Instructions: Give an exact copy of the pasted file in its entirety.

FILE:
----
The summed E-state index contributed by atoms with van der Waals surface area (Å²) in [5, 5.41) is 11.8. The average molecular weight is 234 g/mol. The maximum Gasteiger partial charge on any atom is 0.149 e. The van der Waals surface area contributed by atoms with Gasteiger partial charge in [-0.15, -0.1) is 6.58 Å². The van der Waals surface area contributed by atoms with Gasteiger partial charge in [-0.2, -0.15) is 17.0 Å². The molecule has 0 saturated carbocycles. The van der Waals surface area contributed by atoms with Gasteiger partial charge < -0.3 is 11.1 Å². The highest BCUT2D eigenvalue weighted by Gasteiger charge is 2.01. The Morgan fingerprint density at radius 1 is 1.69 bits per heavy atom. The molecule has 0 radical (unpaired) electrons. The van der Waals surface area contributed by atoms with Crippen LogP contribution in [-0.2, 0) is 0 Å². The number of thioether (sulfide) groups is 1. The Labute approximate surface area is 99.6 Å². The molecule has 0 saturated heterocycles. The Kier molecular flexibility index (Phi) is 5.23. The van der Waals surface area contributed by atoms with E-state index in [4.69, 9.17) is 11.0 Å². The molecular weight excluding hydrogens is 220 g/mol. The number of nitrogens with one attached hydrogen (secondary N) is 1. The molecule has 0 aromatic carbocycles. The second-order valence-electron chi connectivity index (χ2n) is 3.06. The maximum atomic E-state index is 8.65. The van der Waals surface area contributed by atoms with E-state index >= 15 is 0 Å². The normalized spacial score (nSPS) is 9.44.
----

The summed E-state index contributed by atoms with van der Waals surface area (Å²) in [5, 5.41) is 11.8. The average molecular weight is 234 g/mol. The maximum Gasteiger partial charge on any atom is 0.149 e. The van der Waals surface area contributed by atoms with Gasteiger partial charge in [-0.15, -0.1) is 6.58 Å². The van der Waals surface area contributed by atoms with Gasteiger partial charge in [-0.2, -0.15) is 17.0 Å². The molecule has 0 saturated carbocycles. The van der Waals surface area contributed by atoms with Gasteiger partial charge < -0.3 is 11.1 Å². The highest BCUT2D eigenvalue weighted by Gasteiger charge is 2.01. The Morgan fingerprint density at radius 1 is 1.69 bits per heavy atom. The molecule has 0 radical (unpaired) electrons. The van der Waals surface area contributed by atoms with Crippen LogP contribution in [-0.2, 0) is 0 Å². The number of thioether (sulfide) groups is 1. The Labute approximate surface area is 99.6 Å². The molecule has 0 saturated heterocycles. The Kier molecular flexibility index (Phi) is 5.23. The van der Waals surface area contributed by atoms with E-state index in [4.69, 9.17) is 11.0 Å². The molecular weight excluding hydrogens is 220 g/mol. The number of nitrogens with one attached hydrogen (secondary N) is 1. The molecule has 0 aromatic carbocycles. The second-order valence-electron chi connectivity index (χ2n) is 3.06. The maximum atomic E-state index is 8.65. The van der Waals surface area contributed by atoms with E-state index >= 15 is 0 Å². The normalized spacial score (nSPS) is 9.44.